nonenonenonenonenone
none

American Academy of Veterinary Nutrition 

none
nonenone
nonenone
nonenonenonenonenone
none
none
none
none

American Academy of Veterinary Nutrition

721 Inverness Drive
West Chester, PA 19380

(610)696-2347

aavn.org

Information for Veterinarians

Nutrition to promote longevity


Written by Dr. Dottie Laflamme DVM, PhD, DACVN

As both the human and pet population grows older, there is an ever increasing interest in the role nutrition may play in extending healthy life. While many compounds have been suggested to be helpful, the only nutritional intervention shown effective in extending healthy life span is calorie restriction. This has been well documented in rodents, and now has been shown true for dogs as well.

A recently completed 14 year study showed that Labrador retrievers fed 25% less than their siblings lived about 15% longer (Kealy RD, et al, JAVMA 2002;220:1315-1320). Perhaps even more important, the age at which they required medical treatment for osteoarthritis or for any chronic condition was delayed by 3.0 or 2.1 years, respectively. Most compelling about this study was that the "full fed" dogs were not what might generally be considered obese. On average, their body condition score (BCS) was 6.7 (on 9-point scale), compared to an average BCS of 4.6 for the restricted dogs. This showed, for the first time, that even a moderate degree of excess body weight has detrimental health effects.

What can veterinarians do about it? At a minimum, a BCS should be evaluated and recorded for each patient on each visit. Clients should be educated about the implications of excess body weight and advised on proper feeding management. This includes recommending an appropriate food based on the energy needs of the dog and the energy content of the diet, and advising clients to measure food and adjust as needed to obtain and maintain an ideal body condition (BCS 4 to 5 on 9-point scale). For dogs already overweight (most dogs), encourage enrollment in a weight loss program administered through your practice.

 


Herbal Supplements Fed to Dogs and Cats

Written by Dr. Rebecca Remillard PhD, DVM, DACVN

Until the 20th century, most remedies were botanicals found by trial and error at a great human cost for some remedies were harmful and some even deadly. With advancements in pharmacologic methods of isolation and purification, active ingredients were identified, characterized, quantified and sold as prescription or over the counter drugs. More recently, the use of botanical medications has become increasingly popular (~$5 B/yr industry in U.S.), although the use of herbal medicine by veterinarians has been occurring for the last 30-40 years.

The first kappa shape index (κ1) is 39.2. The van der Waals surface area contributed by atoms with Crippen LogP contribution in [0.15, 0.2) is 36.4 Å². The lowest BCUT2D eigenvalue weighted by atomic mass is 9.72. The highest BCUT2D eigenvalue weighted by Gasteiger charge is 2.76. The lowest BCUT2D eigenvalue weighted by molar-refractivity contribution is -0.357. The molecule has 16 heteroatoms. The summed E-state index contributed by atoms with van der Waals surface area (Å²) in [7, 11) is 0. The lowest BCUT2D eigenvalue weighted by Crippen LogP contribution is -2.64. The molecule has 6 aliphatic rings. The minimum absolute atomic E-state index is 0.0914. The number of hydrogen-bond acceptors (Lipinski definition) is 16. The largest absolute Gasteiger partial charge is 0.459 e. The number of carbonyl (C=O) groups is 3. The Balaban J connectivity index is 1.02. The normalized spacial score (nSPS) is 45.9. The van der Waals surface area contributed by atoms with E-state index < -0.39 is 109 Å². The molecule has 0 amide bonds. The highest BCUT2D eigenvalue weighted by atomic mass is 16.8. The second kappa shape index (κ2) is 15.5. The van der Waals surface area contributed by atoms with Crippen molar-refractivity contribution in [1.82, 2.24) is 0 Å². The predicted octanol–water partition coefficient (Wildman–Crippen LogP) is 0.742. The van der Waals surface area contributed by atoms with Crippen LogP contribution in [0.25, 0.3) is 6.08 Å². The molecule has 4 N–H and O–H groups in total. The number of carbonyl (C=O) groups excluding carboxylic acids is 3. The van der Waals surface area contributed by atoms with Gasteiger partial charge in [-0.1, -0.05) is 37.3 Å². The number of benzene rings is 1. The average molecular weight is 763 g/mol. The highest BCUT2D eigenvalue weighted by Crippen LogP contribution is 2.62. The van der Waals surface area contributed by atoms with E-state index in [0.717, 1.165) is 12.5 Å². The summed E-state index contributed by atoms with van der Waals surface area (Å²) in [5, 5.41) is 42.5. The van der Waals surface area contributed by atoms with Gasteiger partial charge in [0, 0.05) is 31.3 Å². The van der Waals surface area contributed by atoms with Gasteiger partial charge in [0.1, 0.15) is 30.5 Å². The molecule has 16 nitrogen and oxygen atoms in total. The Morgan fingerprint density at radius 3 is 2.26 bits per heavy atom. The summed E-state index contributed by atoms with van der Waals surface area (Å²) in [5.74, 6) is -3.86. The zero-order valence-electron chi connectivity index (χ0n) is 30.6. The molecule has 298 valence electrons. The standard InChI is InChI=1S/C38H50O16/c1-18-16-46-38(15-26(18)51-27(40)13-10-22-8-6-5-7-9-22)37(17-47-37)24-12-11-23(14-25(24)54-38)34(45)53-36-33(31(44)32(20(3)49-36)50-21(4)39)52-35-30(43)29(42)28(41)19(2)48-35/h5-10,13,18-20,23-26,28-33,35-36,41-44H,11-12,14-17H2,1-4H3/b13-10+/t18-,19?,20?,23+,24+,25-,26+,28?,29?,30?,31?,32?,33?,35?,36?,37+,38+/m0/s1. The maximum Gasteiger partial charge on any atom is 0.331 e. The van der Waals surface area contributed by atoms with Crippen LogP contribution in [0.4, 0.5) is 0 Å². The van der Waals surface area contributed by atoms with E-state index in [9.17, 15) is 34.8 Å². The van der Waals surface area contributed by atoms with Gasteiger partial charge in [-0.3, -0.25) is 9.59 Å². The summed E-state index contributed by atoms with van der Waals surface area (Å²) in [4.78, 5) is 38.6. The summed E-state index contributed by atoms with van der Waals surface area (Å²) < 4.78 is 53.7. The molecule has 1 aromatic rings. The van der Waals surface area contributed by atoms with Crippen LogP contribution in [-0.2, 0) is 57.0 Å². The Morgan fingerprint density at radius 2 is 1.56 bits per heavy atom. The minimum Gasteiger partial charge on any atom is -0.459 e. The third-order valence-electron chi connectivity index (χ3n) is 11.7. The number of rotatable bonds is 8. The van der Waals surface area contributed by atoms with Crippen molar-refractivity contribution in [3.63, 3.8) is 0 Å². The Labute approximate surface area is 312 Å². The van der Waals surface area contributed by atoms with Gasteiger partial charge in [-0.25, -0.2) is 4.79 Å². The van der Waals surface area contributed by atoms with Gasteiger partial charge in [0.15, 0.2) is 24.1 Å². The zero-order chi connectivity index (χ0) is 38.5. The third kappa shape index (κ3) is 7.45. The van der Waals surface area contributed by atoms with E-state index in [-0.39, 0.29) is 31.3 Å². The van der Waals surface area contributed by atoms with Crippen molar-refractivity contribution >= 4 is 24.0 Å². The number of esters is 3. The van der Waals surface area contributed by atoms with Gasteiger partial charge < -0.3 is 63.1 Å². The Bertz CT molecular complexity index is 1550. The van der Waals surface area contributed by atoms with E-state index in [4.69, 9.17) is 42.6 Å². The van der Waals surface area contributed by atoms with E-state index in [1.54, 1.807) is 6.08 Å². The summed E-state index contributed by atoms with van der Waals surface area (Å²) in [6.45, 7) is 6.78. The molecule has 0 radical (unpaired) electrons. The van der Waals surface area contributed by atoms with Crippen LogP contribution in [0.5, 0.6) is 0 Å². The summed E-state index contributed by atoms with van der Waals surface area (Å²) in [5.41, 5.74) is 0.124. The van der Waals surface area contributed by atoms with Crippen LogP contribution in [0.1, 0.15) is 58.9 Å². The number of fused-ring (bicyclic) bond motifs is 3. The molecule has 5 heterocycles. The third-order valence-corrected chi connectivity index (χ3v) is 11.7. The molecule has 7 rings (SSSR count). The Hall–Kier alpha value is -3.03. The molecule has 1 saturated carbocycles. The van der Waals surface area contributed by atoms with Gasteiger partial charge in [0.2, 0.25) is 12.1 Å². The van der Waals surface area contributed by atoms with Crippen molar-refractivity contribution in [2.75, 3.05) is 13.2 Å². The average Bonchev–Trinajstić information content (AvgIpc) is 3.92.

The growing use of herbal remedies in the U.S. has far exceeded the available information on their benefits, adverse effects and drug interactions for we still lack a coherent, easily accessible database (human or animal) on such remedies. FDA's Center for Veterinary Medicine is concerned about these products because they lack scientific data showing safety, efficacy or even standard good manufacturing practices. These animal herbal products are believed by many to be sold under the Dietary Supplement Health and Education Act (DSHEA) passed by Congress in 1994 because they contain human dietary ingredients.

Under DSHEA, FDA regulation is not required and hence most of these products do not have pre-market approval. The FDA contends however, that DSHEA does not apply to animals and this position has been upheld in at least one court case. Therefore, the majority of herbal supplements currently on the market and fed to dogs and cats are unapproved drugs or food additives. While these products are technically in violation of the law, they are of low enforcement priority except when there are public or animal health concerns.

There are published case reports of people suffering from lead poisoning, renal failure, CNS disorders, and digitalis toxicity linked directly to their herbal medications and there are those who have exclusively embraced alternative therapies while refusing known effective conventional therapies. Analogous cases are most likely occurring within the field of the veterinary medicine when owners choose to diagnosis and treat their pet's medical condition with or without a veterinarian. Clearly it has been "a buyer beware" market under DSHEA.

 


Known herb toxicities in dogs and cats

Ma Huang Dogs CNS and CV sympathetic signs

Guarana Dogs caffeine signs

5-HTP (Griffonia) Dogs GI and CNS- serotonin syndrome

Echinacea Dogs GI, lethargy

Valerian Dogs, cats - lethargy

Chamomile Cats GI, lethargy, epistaxis

St. John's Wort Dogs GI, depression

Garlic & onions Dogs, cats Heinz body anemia, GI

Essential oils Dogs, cats CNS, contact dermatitis, liver

Hops Dogs - malignant hyperthermia

nonenone
nonenonenone
nonenone